The idle Boardwalk on Thames development in downtown Chatham isn’t the first Everlast project to find itself in controversy.
A similar $75 million project in the Halton Hills community of Georgetown was in the planning process for nearly a decade without construction taking place.
The 12-acre Barber Mill site that went through various development plans before being abandoned has recently been listed for sale at a price of $5 million.
Adam Farr, Halton Hills’ manager of development review, said development of the property had been complex due to heritage and brownfield issues.
He said the original development plan had been changed and “the applicant has ceased activity” on the property.
The property, which is adjacent to the Credit River, was home to a paper mill that was founded in the mid-1800s. That business eventually relocated and the site was occupied by several other enterprises until it became vacant in the mid 1980s.
Everlast had planned to develop a 44-unit hotel, 50,000 sq. ft. commercial space and a 14-storey 240-unit condominium project in 2004, but withdrew the plan three years later following objections from residents and plans by the municipality to designate the property a heritage site.
According to municipal officials quoted at the time, the designation was designed to protect buildings on the property from further deterioration while Everlast waited to begin the project.
Everlast’s Victor Boutin wrote a letter to the municipality in which he was highly critical of its planning procedures. The correspondence was noted in the Georgetown Independent Free Press Jan. 26, 2010 edition.
According to the article, Boutin wrote a two-page letter to the community’s planning director Bruce MacLean, expressing frustration over the process. Boutin also gave notice to consultants that their services were no longer required.
“My company has a 30-year history of successful projects. Opportunity is knocking on Georgetown’s door – will Georgetown open the door to this opportunity, or let it go somewhere else?” Boutin wrote. His letter listed a half-dozen frustrations that included requests for costly reports, payment for peer-review studies of his consultants’ reports, something that wasn’t required previously.
“How can I continue this project when those requesting the reports are unable to properly review them? I’ve paid to have the reports completed, but I refuse to pay to have the reports reviewed as well. If you ask for reports, it is your responsibility to have the ability, competency and manpower to review them,” he said, according to the newspaper article.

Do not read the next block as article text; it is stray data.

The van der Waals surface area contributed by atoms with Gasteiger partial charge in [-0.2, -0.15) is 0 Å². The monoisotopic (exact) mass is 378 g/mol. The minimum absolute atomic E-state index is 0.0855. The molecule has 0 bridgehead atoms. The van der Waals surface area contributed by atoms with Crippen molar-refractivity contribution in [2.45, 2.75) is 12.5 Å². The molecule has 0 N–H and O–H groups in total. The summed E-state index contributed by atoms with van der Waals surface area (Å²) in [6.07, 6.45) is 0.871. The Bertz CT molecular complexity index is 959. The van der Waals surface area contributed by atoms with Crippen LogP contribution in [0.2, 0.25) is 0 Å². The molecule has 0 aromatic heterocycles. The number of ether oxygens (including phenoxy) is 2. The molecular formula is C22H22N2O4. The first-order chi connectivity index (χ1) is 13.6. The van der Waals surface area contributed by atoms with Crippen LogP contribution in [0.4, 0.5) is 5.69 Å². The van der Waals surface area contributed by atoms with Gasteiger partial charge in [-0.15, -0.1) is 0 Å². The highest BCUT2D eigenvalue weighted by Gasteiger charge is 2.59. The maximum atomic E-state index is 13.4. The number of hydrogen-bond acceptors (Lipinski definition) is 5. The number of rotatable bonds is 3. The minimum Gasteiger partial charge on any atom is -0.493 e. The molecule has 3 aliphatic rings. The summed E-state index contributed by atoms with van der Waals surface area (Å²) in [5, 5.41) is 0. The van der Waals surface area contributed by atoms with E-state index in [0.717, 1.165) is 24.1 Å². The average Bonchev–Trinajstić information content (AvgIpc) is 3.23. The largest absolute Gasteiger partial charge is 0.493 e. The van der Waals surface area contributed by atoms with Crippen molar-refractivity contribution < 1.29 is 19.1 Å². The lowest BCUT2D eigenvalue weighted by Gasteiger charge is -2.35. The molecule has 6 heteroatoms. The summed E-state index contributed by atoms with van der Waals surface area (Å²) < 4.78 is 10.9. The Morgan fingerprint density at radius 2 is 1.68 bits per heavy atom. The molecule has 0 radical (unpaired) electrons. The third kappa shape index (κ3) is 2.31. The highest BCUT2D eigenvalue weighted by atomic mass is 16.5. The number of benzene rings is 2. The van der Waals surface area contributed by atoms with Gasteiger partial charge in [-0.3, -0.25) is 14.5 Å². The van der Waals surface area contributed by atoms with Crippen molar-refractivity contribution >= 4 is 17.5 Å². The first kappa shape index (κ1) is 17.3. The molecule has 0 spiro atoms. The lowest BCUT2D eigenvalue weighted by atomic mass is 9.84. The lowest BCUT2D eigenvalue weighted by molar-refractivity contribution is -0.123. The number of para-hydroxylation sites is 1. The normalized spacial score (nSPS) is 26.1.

The story continued: “Developer studies are peer-reviewed, MacLean said, so that town planners can maintain an arm’s length view on any proposal – and to provide assurance to the public they are not merely regurgitating the developers’ consultants’ viewpoints.
It’s a normal procedure to ask developers to pay for 100% of the costs of a peer-review report and the town was attempting to be conciliatory by halving the bill with Boutin, he said.”
In 2011, Everlast said buildings on the property had deteriorated beyond repair and requested demolition.
In July of 2013, demolition of buildings on the site took place.
Detailed stories about the project can be found on the newspaper’s website at http://www.theifp.ca/.
Independent Free Press news editor Cynthia Gamble told The Chatham Voice she had spoken with Boutin by phone, but never in person.
“I got the impression that if there was an obstacle, he threatened and/or stopped the project until the obstacle was removed, then move forward until the next obstacle, then stop until that obstacle was removed,” she wrote in an e-mail.
Victor Boutin did not respond to requests for an interview.